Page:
NEHGS Online Genealogist

Question:  Can you tell me what the old occupation of a "Flusherman" was?                                                                                                                                                                                                                                                                                                                                Answer:   A "Flusherman" was an old term for a plumber, or one who would flush out water pipes.                                                                                                                                                                                                                                                                                      

The Online Genealogist: A Boston Photographer in 1860's.

(Boston, Occupations) Permanent link
 
David Allen Lambert

David Allen Lambert
NEHGS Online Genealogist

Question: My great-grandfather was a photographer I understand in Boston during the Civil War.  Can you advise a source to confirm when and where his shop was?                                                                                                                                                                                                                                                                                                                                                                                                                                                                                                                                                                                                                                                           Answer:  First off you will want to examine the Boston City Directories on microfiche at NEHGS.  We have the run of all surviving directories from 1789 to 1981.  Also I would highly suggest examining Chris Steele and Ronald Polito's book A Directory of Massachusetts photographers,1839-1900 (Camden, Me.: Picton Press, 1993).  This volume is located on the sixth floor of our library under call # F63/D57/1993.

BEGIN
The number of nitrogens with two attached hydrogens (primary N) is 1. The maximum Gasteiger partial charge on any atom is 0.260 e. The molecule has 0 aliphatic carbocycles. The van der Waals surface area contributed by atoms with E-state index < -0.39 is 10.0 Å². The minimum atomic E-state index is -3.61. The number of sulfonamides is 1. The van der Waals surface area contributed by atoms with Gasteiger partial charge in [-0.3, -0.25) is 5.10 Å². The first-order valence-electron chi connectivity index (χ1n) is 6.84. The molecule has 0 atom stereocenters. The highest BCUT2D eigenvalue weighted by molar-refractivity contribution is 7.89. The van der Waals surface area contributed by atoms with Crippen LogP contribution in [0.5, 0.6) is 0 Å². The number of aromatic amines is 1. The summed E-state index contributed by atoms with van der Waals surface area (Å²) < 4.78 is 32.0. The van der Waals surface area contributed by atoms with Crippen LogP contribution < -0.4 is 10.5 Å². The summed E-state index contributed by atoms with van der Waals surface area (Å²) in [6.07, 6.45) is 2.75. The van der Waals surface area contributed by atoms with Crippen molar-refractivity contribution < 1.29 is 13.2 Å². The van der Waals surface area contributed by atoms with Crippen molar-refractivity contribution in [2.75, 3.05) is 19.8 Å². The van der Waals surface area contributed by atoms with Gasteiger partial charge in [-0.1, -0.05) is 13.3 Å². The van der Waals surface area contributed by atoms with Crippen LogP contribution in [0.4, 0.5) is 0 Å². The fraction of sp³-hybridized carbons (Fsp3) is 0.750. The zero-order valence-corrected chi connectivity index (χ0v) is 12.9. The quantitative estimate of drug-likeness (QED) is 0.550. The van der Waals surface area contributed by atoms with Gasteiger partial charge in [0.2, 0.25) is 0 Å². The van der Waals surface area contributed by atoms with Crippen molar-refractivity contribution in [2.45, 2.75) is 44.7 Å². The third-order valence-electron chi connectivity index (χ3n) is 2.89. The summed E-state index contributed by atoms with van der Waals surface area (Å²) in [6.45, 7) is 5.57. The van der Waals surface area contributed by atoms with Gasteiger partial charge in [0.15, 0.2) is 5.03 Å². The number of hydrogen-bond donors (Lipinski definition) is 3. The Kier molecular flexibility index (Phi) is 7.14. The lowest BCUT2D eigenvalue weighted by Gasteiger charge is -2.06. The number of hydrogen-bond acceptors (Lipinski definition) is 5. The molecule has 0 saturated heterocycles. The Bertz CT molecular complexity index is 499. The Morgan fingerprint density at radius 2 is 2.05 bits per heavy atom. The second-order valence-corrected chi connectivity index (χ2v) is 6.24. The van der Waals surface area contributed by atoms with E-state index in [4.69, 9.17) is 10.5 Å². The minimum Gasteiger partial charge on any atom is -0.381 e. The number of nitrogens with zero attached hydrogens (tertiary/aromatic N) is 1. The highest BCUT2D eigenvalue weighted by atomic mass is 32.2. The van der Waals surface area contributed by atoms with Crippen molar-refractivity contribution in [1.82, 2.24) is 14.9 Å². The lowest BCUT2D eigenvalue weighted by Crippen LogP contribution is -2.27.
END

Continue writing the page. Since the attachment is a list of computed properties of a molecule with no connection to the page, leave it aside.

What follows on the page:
The Online Genealogist: East Boston Methodist Episcopal Records

(Boston, Church Records) Permanent link
 
David Allen Lambert

David Allen Lambert
NEHGS Online Genealogist

Question:  I am looking for church records for my New Brunswick relatives that moved to Boston.  Can you suggest where I can locate Methodist Episcopal records for the church on Saratoga Street, East Boston?  I know my grandmother's cousins attended there around the First World War.

Answer: You can order Family History Library microfilm for the Saratoga Street Methodist Episcopal Church.  These microfilm can be rented and sent to NEHGS as your host facility.Note that in 1917 the SaratogaStreet Methodist Episcopal Church and Meridian Street M. E.Churches were merged and were renamed Union Methodist EpiscopalChurch.   The microfilm from the Family History Libraryincludes baptisms (1909-42); marriages (1909-41), and funerals(1909-1910, 1920).  You will want to order the followingmicrofilm - FHL US/CAN Film # 1508945 Items 23-24.


The Online Genealogist: Boston Passenger Lists 1848-1891

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David Allen Lambert

David Allen Lambert
NEHGS Online Genealogist

Question:  I understand there is a free database for the Boston Passenger lists for 1848-1891?  Can you tell me where to locate it?                                                                                                                                                                                                                                                    Answer: The database in question is on the Massachusetts State Archives website: http://www.sec.state.ma.us/ArchivesSearch/Passengermanifest.aspx   You can search by name, date and name of the vessel.  This database was compiled by volunteers at the Massachusetts State Archives from the index cards of the manifests.